Michael J. Fox stated that the previous year had been “a burden” due to his several fractured bones.

The Parkinson’s disease-affected Hollywood star discussed the impact his mother’s death had on him, but he claimed that he is still optimistic.

“I was never a grumpy man, but I was impatient and harsh with people,” the actor admitted, revealing that a series of diseases had changed his normally cheery attitude.

“I try to put a stop to it before it starts. I never forget about the people I work with.”

“And I frequently remind them, ‘Imagine I said please at the start of everything I say, and ‘thank you at the end. Just a moment to think that if I had been more sincere, I might have said that, for which I apologize.”

The former actor, who announced his retirement in 2020, stated he is now “coming through” as the last of his wounds heal.

“I’m just starting to walk steadily again. I enjoy strolling by myself. It’s incredible,” he added.

His goal at this point is to prevent falling over while using a walker, wheelchair, cane, or “a person with a belt around my waist hanging onto it.”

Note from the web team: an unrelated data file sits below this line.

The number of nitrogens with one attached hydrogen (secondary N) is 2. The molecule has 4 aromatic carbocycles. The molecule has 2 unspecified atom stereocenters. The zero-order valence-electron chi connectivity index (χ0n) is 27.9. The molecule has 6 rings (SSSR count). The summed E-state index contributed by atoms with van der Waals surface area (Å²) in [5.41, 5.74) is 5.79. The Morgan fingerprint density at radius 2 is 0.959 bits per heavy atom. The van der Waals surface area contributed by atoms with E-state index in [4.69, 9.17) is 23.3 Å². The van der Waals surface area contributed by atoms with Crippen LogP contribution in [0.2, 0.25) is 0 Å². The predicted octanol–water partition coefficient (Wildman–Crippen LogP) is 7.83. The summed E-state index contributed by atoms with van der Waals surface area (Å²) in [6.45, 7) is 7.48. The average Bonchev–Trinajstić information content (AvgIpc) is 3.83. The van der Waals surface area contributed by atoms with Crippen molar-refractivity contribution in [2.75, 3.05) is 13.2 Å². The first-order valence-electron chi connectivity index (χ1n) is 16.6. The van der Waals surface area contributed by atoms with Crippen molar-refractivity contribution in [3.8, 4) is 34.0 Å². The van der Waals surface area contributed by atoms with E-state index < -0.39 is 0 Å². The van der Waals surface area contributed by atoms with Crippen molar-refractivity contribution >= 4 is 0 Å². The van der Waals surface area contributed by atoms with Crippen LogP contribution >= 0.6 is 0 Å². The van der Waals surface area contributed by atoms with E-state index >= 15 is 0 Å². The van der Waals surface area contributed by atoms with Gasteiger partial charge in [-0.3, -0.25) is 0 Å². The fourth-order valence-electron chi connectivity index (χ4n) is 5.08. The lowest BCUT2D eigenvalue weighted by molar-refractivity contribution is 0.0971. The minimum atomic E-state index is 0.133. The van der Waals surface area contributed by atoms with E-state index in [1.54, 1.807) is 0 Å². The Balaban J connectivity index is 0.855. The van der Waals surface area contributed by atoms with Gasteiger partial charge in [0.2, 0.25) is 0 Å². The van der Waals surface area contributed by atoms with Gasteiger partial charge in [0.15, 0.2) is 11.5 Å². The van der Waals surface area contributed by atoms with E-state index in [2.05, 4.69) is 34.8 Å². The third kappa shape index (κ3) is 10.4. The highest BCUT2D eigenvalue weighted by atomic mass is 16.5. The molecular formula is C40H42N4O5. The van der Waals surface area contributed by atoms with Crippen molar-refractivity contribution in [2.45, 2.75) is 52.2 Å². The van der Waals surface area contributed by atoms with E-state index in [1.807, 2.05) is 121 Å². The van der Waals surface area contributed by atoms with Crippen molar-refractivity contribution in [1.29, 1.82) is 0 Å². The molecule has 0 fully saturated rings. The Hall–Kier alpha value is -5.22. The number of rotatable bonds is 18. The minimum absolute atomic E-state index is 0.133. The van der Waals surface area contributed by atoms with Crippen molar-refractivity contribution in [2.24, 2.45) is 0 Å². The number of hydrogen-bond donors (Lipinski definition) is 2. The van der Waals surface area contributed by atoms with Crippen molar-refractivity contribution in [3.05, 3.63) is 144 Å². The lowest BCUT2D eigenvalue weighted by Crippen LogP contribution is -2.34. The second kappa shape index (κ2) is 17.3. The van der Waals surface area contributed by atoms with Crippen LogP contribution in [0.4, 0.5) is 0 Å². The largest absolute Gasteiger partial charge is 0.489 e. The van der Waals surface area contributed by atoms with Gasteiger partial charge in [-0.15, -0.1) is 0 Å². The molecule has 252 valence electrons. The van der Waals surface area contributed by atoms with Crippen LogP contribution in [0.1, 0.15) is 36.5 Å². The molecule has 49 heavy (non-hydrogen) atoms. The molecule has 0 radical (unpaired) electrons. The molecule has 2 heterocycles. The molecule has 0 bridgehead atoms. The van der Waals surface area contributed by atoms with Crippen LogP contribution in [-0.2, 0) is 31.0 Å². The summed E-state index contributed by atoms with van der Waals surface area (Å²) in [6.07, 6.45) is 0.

He achieved this goal earlier this month when he appeared on stage with his Back to the Future co-star Christopher Lloyd, 84, in front of a cheering crowd of fans at New York Comic-Con.

Fox also mentioned the late Phyllis Fox, who died in September at the age of 92.

He described her as “wonderful,” saying that he now values her toughness as a military spouse who raised Fox and his four siblings while his father, William, was in the Canadian military.

“I’m happy,” he said after this terrible moment. “It’s been difficult, but I’m getting there.”

“I say it because I believe that people can find pleasure despite their circumstances to some extent.”

The former actor, who later married actress Tracy Pollan and had four children with her, has said that they had to learn to adapt their marriage to accommodate his sickness, but that they always “assume the best” about each other.

Fox launched The Michael J. Fox Foundation for Parkinson’s Research in 2000, and it has raised more than $1.5 billion for research funding.

On November 19, he will receive the Jean Hersholt Humanitarian Award, an honorary Oscar that recognizes remarkable charitable efforts.

He is currently working on a documentary for Apple+ that will, in his words, analyze him and his “different perspectives on my life.”